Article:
Photos

Photographer's Note

"Copyright © – Attila Szili.
The reproduction, publication, modification, transmission or exploitation of any work contained herein for any use, personal or commercial, without my prior written permission is strictly prohibited. All rights reserved."



Among these thick and gorgeous palmtrees, human tragedies were perpetrated for centuries. This beach is located on the Atlantic Ocean and was the dead end of the sadly well-known "Route des Esclaves" (Slaves'Road), started from the town of Ouidah, in south Benin. The slave trade "flourished" from 17th to 19th century and during this time it is estimated that nearly 1,000,000 of individuals were boarded onto ships from the beach at Ouidah and were transported across the Atlantic.
Originally, Ouidah (once Gléwé) was a small village in the small Xwéda kingdom which supported itself through agriculture, hunting and fishing in the coastal lagoons. In 1580 the Portuguese were the first Europeans who reached the town and after that, grew around the slave trade.
When in the late 1800s the slave trade declined, the inhabitants of Ouidah began to focus its commercial efforts on much less lucrative palm oil export.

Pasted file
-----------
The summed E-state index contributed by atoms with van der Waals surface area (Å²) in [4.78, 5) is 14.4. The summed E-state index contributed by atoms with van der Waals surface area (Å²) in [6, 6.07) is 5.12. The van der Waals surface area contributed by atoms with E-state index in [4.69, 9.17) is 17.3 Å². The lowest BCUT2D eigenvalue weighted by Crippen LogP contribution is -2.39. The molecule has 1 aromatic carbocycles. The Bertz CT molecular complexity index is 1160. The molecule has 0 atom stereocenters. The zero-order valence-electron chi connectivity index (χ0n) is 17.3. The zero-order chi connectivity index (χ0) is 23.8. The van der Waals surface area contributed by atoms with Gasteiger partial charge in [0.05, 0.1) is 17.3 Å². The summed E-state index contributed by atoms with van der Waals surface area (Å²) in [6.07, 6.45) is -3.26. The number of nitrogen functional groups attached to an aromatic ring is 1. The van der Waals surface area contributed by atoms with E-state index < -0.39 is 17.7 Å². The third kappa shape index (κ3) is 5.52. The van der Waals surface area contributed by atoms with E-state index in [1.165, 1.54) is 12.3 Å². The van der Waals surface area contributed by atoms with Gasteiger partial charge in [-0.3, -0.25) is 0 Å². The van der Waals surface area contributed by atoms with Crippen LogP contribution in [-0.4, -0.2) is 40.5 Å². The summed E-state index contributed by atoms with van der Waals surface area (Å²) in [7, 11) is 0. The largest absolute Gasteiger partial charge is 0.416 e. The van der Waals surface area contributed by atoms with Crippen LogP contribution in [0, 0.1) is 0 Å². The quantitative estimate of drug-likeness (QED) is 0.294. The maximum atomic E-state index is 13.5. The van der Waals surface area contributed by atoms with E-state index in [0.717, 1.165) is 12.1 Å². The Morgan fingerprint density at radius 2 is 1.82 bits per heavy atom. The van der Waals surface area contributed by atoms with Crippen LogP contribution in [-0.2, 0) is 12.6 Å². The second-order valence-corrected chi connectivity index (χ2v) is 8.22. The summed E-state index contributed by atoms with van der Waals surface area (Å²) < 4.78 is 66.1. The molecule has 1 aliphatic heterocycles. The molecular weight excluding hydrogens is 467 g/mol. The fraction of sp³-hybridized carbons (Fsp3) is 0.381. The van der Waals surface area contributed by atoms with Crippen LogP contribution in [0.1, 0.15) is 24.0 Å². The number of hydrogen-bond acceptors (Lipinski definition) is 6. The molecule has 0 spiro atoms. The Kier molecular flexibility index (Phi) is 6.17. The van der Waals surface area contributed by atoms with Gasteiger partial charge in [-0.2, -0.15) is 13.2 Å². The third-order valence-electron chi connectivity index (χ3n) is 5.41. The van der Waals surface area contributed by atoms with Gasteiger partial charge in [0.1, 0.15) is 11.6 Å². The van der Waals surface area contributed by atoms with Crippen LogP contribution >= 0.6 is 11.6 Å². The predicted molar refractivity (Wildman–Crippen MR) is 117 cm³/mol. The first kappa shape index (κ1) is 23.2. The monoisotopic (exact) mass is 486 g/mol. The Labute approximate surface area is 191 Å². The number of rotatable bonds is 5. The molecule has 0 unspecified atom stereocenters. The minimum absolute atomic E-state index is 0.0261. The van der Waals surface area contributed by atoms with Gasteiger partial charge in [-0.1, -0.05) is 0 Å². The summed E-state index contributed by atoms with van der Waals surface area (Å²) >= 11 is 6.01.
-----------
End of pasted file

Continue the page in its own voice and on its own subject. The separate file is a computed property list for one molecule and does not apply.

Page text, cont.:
At the same time, began the repatriation of many of the descendants of slaves sent to the Americas. Most of these were third-generation enslaved individuals living in Brazil, and as they returned to Benin (and particularly to Ouidah) they brought many of their customs and traditions. To this day there are many examples of Afro-Brazilian architecture in Ouidah originating from that period.
Ouidah is also one of the most remarkable center of the Voodoo religion in the world.

Photo Information
Viewed: 12105
Points: 174
Discussions
Additional Photos by Attila Szili (atus) Gold Star Critiquer/Gold Star Workshop Editor/Gold Note Writer [C: 2069 W: 207 N: 4541] (15878)
View More Pictures
explore TREKEARTH